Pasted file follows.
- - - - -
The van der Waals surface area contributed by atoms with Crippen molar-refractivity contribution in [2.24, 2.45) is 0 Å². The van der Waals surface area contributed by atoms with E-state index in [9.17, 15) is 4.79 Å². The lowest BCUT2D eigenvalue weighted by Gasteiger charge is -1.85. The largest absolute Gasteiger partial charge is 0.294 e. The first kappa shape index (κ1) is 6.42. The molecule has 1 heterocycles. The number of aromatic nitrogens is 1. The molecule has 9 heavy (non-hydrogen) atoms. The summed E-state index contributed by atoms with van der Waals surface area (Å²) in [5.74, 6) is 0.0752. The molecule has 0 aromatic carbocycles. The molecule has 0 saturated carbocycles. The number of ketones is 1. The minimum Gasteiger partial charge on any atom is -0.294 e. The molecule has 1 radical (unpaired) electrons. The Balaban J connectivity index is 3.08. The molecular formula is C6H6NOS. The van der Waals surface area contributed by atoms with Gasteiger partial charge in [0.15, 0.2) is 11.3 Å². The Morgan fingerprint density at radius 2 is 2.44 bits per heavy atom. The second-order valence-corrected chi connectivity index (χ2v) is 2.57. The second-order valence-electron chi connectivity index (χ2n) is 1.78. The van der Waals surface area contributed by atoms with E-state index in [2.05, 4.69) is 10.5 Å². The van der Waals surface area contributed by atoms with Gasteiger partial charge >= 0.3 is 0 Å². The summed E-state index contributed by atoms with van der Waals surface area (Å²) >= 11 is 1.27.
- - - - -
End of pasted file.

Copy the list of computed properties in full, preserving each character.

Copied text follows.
The van der Waals surface area contributed by atoms with Crippen molar-refractivity contribution in [2.24, 2.45) is 0 Å². The van der Waals surface area contributed by atoms with E-state index in [9.17, 15) is 4.79 Å². The lowest BCUT2D eigenvalue weighted by Gasteiger charge is -1.85. The largest absolute Gasteiger partial charge is 0.294 e. The first kappa shape index (κ1) is 6.42. The molecule has 1 heterocycles. The number of aromatic nitrogens is 1. The molecule has 9 heavy (non-hydrogen) atoms. The summed E-state index contributed by atoms with van der Waals surface area (Å²) in [5.74, 6) is 0.0752. The molecule has 0 aromatic carbocycles. The molecule has 0 saturated carbocycles. The number of ketones is 1. The minimum Gasteiger partial charge on any atom is -0.294 e. The molecule has 1 radical (unpaired) electrons. The Balaban J connectivity index is 3.08. The molecular formula is C6H6NOS. The van der Waals surface area contributed by atoms with Gasteiger partial charge in [0.15, 0.2) is 11.3 Å². The Morgan fingerprint density at radius 2 is 2.44 bits per heavy atom. The second-order valence-corrected chi connectivity index (χ2v) is 2.57. The second-order valence-electron chi connectivity index (χ2n) is 1.78. The van der Waals surface area contributed by atoms with E-state index in [2.05, 4.69) is 10.5 Å². The van der Waals surface area contributed by atoms with Gasteiger partial charge >= 0.3 is 0 Å². The summed E-state index contributed by atoms with van der Waals surface area (Å²) >= 11 is 1.27.